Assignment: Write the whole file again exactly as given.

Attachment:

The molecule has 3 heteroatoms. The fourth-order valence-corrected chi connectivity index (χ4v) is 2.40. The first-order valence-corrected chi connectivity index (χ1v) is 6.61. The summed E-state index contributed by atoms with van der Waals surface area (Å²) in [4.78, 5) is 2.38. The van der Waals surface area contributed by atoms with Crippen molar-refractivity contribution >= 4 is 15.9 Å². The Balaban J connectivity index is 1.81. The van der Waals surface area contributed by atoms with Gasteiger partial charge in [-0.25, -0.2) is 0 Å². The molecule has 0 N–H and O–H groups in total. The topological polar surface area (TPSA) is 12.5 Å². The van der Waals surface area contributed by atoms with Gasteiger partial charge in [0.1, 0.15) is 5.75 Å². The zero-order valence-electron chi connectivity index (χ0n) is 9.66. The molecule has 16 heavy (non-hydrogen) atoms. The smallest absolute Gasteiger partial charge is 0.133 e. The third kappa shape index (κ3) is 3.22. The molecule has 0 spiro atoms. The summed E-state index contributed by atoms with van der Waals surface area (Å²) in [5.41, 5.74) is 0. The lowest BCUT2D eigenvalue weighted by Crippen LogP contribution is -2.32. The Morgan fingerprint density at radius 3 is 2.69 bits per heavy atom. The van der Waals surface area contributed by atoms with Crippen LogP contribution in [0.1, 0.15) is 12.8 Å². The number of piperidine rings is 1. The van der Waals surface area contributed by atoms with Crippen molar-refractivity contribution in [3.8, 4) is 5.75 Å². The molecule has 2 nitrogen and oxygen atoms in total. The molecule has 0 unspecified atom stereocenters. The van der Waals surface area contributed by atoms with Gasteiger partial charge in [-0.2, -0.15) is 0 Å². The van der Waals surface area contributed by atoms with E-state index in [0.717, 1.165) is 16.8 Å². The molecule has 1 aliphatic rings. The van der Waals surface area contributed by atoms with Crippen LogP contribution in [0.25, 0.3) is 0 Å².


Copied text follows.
The molecule has 3 heteroatoms. The fourth-order valence-corrected chi connectivity index (χ4v) is 2.40. The first-order valence-corrected chi connectivity index (χ1v) is 6.61. The summed E-state index contributed by atoms with van der Waals surface area (Å²) in [4.78, 5) is 2.38. The van der Waals surface area contributed by atoms with Crippen molar-refractivity contribution >= 4 is 15.9 Å². The Balaban J connectivity index is 1.81. The van der Waals surface area contributed by atoms with Gasteiger partial charge in [-0.25, -0.2) is 0 Å². The molecule has 0 N–H and O–H groups in total. The topological polar surface area (TPSA) is 12.5 Å². The van der Waals surface area contributed by atoms with Gasteiger partial charge in [0.1, 0.15) is 5.75 Å². The zero-order valence-electron chi connectivity index (χ0n) is 9.66. The molecule has 16 heavy (non-hydrogen) atoms. The smallest absolute Gasteiger partial charge is 0.133 e. The third kappa shape index (κ3) is 3.22. The molecule has 0 spiro atoms. The summed E-state index contributed by atoms with van der Waals surface area (Å²) in [5.41, 5.74) is 0. The lowest BCUT2D eigenvalue weighted by Crippen LogP contribution is -2.32. The Morgan fingerprint density at radius 3 is 2.69 bits per heavy atom. The van der Waals surface area contributed by atoms with Crippen LogP contribution in [0.1, 0.15) is 12.8 Å². The number of piperidine rings is 1. The van der Waals surface area contributed by atoms with Crippen molar-refractivity contribution in [3.8, 4) is 5.75 Å². The molecule has 2 nitrogen and oxygen atoms in total. The molecule has 0 unspecified atom stereocenters. The van der Waals surface area contributed by atoms with Gasteiger partial charge in [-0.2, -0.15) is 0 Å². The van der Waals surface area contributed by atoms with E-state index in [0.717, 1.165) is 16.8 Å². The molecule has 1 aliphatic rings. The van der Waals surface area contributed by atoms with Crippen LogP contribution in [0.25, 0.3) is 0 Å².